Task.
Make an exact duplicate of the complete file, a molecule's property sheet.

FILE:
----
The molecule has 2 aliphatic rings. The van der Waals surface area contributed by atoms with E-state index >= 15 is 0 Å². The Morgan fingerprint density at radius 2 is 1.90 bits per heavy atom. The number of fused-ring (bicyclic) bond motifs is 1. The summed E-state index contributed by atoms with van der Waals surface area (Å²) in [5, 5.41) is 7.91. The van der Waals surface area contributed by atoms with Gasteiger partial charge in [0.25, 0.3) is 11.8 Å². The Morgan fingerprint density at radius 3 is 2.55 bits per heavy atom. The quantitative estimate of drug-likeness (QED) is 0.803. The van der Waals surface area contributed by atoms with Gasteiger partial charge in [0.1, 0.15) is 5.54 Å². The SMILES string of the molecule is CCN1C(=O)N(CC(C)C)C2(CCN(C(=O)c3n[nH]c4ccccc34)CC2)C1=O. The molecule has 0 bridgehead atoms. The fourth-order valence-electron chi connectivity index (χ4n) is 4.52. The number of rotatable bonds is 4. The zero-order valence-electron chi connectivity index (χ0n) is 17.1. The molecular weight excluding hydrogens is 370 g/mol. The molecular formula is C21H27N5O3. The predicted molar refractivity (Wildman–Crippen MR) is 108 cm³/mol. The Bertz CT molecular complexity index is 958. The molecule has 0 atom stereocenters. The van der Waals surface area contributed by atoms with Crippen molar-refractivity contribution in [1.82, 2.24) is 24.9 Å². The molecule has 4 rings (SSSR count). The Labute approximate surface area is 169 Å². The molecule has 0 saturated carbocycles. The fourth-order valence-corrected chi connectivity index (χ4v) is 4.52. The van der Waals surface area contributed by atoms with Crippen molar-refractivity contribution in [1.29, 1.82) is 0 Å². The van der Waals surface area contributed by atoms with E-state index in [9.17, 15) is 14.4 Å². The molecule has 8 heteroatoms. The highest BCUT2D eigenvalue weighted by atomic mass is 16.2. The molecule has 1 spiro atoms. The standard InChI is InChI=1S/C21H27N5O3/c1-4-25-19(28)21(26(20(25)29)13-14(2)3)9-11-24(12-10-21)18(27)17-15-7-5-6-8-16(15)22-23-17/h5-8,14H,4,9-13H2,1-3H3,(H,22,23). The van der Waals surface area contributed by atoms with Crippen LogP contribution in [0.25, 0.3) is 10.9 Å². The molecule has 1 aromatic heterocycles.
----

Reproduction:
The molecule has 2 aliphatic rings. The van der Waals surface area contributed by atoms with E-state index >= 15 is 0 Å². The Morgan fingerprint density at radius 2 is 1.90 bits per heavy atom. The number of fused-ring (bicyclic) bond motifs is 1. The summed E-state index contributed by atoms with van der Waals surface area (Å²) in [5, 5.41) is 7.91. The van der Waals surface area contributed by atoms with Gasteiger partial charge in [0.25, 0.3) is 11.8 Å². The Morgan fingerprint density at radius 3 is 2.55 bits per heavy atom. The quantitative estimate of drug-likeness (QED) is 0.803. The van der Waals surface area contributed by atoms with Gasteiger partial charge in [0.1, 0.15) is 5.54 Å². The SMILES string of the molecule is CCN1C(=O)N(CC(C)C)C2(CCN(C(=O)c3n[nH]c4ccccc34)CC2)C1=O. The molecule has 0 bridgehead atoms. The fourth-order valence-electron chi connectivity index (χ4n) is 4.52. The number of rotatable bonds is 4. The zero-order valence-electron chi connectivity index (χ0n) is 17.1. The molecular weight excluding hydrogens is 370 g/mol. The molecular formula is C21H27N5O3. The predicted molar refractivity (Wildman–Crippen MR) is 108 cm³/mol. The Bertz CT molecular complexity index is 958. The molecule has 0 atom stereocenters. The van der Waals surface area contributed by atoms with Crippen molar-refractivity contribution in [1.82, 2.24) is 24.9 Å². The molecule has 4 rings (SSSR count). The Labute approximate surface area is 169 Å². The molecule has 0 saturated carbocycles. The fourth-order valence-corrected chi connectivity index (χ4v) is 4.52. The van der Waals surface area contributed by atoms with Crippen molar-refractivity contribution in [1.29, 1.82) is 0 Å². The van der Waals surface area contributed by atoms with E-state index in [9.17, 15) is 14.4 Å². The molecule has 8 heteroatoms. The highest BCUT2D eigenvalue weighted by atomic mass is 16.2. The molecule has 1 spiro atoms. The standard InChI is InChI=1S/C21H27N5O3/c1-4-25-19(28)21(26(20(25)29)13-14(2)3)9-11-24(12-10-21)18(27)17-15-7-5-6-8-16(15)22-23-17/h5-8,14H,4,9-13H2,1-3H3,(H,22,23). The van der Waals surface area contributed by atoms with Crippen LogP contribution in [0.25, 0.3) is 10.9 Å². The molecule has 1 aromatic heterocycles.